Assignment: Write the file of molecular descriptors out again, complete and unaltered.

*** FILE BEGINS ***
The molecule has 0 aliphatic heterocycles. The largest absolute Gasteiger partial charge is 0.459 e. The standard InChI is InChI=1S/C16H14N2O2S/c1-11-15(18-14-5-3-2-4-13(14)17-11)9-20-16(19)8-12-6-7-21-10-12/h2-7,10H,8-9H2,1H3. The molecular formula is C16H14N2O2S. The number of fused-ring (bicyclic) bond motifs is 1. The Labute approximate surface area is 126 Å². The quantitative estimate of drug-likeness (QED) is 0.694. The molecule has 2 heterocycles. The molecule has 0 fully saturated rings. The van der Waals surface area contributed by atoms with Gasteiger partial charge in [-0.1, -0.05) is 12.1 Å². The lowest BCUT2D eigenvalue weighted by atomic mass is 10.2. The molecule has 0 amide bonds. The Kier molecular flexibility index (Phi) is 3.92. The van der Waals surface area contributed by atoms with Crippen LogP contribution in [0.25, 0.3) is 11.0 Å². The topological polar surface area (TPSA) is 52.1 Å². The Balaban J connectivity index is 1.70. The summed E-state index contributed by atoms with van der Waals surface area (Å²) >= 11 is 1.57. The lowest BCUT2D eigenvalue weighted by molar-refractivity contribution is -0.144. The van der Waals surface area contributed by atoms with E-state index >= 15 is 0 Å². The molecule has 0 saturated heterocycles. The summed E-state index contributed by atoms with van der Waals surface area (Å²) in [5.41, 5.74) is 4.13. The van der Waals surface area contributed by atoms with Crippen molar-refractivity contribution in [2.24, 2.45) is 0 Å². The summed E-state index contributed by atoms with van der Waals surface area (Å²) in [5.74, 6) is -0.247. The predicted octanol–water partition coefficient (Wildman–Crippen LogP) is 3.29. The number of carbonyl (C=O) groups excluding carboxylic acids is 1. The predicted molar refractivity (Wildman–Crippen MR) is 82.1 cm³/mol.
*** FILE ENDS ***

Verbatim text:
The molecule has 0 aliphatic heterocycles. The largest absolute Gasteiger partial charge is 0.459 e. The standard InChI is InChI=1S/C16H14N2O2S/c1-11-15(18-14-5-3-2-4-13(14)17-11)9-20-16(19)8-12-6-7-21-10-12/h2-7,10H,8-9H2,1H3. The molecular formula is C16H14N2O2S. The number of fused-ring (bicyclic) bond motifs is 1. The Labute approximate surface area is 126 Å². The quantitative estimate of drug-likeness (QED) is 0.694. The molecule has 2 heterocycles. The molecule has 0 fully saturated rings. The van der Waals surface area contributed by atoms with Gasteiger partial charge in [-0.1, -0.05) is 12.1 Å². The lowest BCUT2D eigenvalue weighted by atomic mass is 10.2. The molecule has 0 amide bonds. The Kier molecular flexibility index (Phi) is 3.92. The van der Waals surface area contributed by atoms with Crippen LogP contribution in [0.25, 0.3) is 11.0 Å². The topological polar surface area (TPSA) is 52.1 Å². The Balaban J connectivity index is 1.70. The summed E-state index contributed by atoms with van der Waals surface area (Å²) >= 11 is 1.57. The lowest BCUT2D eigenvalue weighted by molar-refractivity contribution is -0.144. The van der Waals surface area contributed by atoms with E-state index >= 15 is 0 Å². The molecule has 0 saturated heterocycles. The summed E-state index contributed by atoms with van der Waals surface area (Å²) in [5.41, 5.74) is 4.13. The van der Waals surface area contributed by atoms with Crippen molar-refractivity contribution in [2.24, 2.45) is 0 Å². The summed E-state index contributed by atoms with van der Waals surface area (Å²) in [5.74, 6) is -0.247. The predicted octanol–water partition coefficient (Wildman–Crippen LogP) is 3.29. The number of carbonyl (C=O) groups excluding carboxylic acids is 1. The predicted molar refractivity (Wildman–Crippen MR) is 82.1 cm³/mol.